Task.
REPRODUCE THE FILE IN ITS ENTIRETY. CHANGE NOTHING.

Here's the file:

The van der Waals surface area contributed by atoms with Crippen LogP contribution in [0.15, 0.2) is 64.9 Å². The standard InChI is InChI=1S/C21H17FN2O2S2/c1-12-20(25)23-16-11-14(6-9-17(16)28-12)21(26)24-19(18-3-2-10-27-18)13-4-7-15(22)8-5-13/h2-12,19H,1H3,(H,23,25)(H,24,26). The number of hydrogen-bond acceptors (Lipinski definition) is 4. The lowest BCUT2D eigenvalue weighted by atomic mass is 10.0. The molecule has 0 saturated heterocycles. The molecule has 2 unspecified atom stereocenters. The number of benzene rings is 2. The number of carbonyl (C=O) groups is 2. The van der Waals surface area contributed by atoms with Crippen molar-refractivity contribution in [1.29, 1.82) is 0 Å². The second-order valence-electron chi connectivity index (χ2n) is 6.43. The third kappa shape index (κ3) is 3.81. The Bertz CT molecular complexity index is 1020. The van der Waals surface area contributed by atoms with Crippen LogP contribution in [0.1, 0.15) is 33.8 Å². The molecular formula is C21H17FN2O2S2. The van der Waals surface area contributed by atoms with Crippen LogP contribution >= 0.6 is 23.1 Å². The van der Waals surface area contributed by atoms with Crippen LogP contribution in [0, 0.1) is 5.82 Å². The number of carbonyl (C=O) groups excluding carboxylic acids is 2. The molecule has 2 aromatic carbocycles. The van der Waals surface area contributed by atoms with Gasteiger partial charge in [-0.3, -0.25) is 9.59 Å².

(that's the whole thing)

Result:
The van der Waals surface area contributed by atoms with Crippen LogP contribution in [0.15, 0.2) is 64.9 Å². The standard InChI is InChI=1S/C21H17FN2O2S2/c1-12-20(25)23-16-11-14(6-9-17(16)28-12)21(26)24-19(18-3-2-10-27-18)13-4-7-15(22)8-5-13/h2-12,19H,1H3,(H,23,25)(H,24,26). The number of hydrogen-bond acceptors (Lipinski definition) is 4. The lowest BCUT2D eigenvalue weighted by atomic mass is 10.0. The molecule has 0 saturated heterocycles. The molecule has 2 unspecified atom stereocenters. The number of benzene rings is 2. The number of carbonyl (C=O) groups is 2. The van der Waals surface area contributed by atoms with Crippen molar-refractivity contribution in [1.29, 1.82) is 0 Å². The second-order valence-electron chi connectivity index (χ2n) is 6.43. The third kappa shape index (κ3) is 3.81. The Bertz CT molecular complexity index is 1020. The van der Waals surface area contributed by atoms with Crippen LogP contribution in [0.1, 0.15) is 33.8 Å². The molecular formula is C21H17FN2O2S2. The van der Waals surface area contributed by atoms with Crippen LogP contribution >= 0.6 is 23.1 Å². The van der Waals surface area contributed by atoms with Crippen LogP contribution in [0, 0.1) is 5.82 Å². The number of carbonyl (C=O) groups excluding carboxylic acids is 2. The molecule has 2 aromatic carbocycles. The van der Waals surface area contributed by atoms with Gasteiger partial charge in [-0.3, -0.25) is 9.59 Å².